CHICAGO – Already awash in red ink, Illinois’ fiscal deterioration ramped up in fiscal 2017 as two years without a budget took its toll on the state's books.
The state’s dim short-and-long term fiscal condition was illustrated in the fiscal 2017 comprehensive annual financial report published Thursday by state Comptroller Susana Mendoza’s office, and a report on the state’s net position from auditor general Frank Mautino, who provides the opinion on the CAFR.
The state’s worsening fiscal health ensured it remained in the worst position among the 43 states with available information about a key accounting measurement.
The state’s general fund deficit, which presents a near-term picture of the state’s health, worsened by $5 billion in fiscal 2017, growing to a negative $14.6 billion from negative $9.6 billion. In the previous year’s report, it grew by $2.7 billion to $9.6 billion.
The last two years marked a sharp downtown. The deficit had grown only slightly from $6.7 billion in fiscal 2014 to $6.9 billion in fiscal 2015. In fiscal 2013 and 2014 some red ink was erased after hitting a previous high of negative $9.1 billion in fiscal 2012. The 2013 and 2014 improvement was due to fresh revenue flowing to the state from a 2011 temporary income tax hike.
In a measurement that provides a bigger, longer-term picture of its fiscal condition, the state’s net position of governmental activities eroded by $10.1 billion to reach a negative $141.7 billion.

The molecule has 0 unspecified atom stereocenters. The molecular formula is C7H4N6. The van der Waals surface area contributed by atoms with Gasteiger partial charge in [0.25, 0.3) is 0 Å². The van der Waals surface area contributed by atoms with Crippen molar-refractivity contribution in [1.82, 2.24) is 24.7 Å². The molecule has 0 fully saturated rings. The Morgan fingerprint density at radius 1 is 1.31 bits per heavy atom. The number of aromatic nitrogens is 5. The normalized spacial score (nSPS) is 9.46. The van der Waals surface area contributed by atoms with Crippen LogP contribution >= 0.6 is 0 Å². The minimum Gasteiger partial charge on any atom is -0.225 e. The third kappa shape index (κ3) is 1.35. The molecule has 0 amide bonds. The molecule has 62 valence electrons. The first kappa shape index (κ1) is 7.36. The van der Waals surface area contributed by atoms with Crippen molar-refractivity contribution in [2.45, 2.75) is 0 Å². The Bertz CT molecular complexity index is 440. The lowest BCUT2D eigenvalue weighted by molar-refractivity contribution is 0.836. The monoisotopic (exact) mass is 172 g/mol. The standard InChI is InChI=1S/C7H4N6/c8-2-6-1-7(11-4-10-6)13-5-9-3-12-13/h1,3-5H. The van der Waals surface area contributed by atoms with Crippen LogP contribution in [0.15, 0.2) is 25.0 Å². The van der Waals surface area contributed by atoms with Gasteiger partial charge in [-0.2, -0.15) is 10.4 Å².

The pace of erosion worsened from the previous year, when the state added $6.3 billion to its negative position to bring it to $131.6 billion in fiscal 2016. The figure was a negative $125.3 billion in fiscal 2015 and negative $121. 2 billion in fiscal 2014. In fiscal 2013 it was only a negative $47.9 billion.
The figure provides a more sweeping view of state assets and obligations because it counts liabilities such as bonded debt and pension obligations against assets such as cash, investments, and other state holdings.
"Over time, increases and decreases in net position measure whether the State's financial position is improving or deteriorating,” the auditor’s opinion says.
The state runs away with the title for the highest negative net position figure among those reviewed by the auditor, with Massachusetts next at a negative $63.4 billion, then Connecticut at negative $45.4 billion, Kentucky at negative $16.5 billion, Maryland at negative $10.6 billion, and Hawaii at negative $3.4 billion. Delaware and Rhode Island also have small deficit positions.
The remaining states are all in positive territory with Texas at $101.9 billion. The analysis did not include seven states because their financial results were not available by March 15, the auditor’s report said.
Gov. Bruce Rauner's office did not respond to a request for comment.
The state’s balance sheet is weighed down most significantly by its $128.9 billion of unfunded pension liability in a system just 39.9% funded. That’s not expected to get any better in the current fiscal year although the deficit figure should improve because of the infusion of new tax revenue.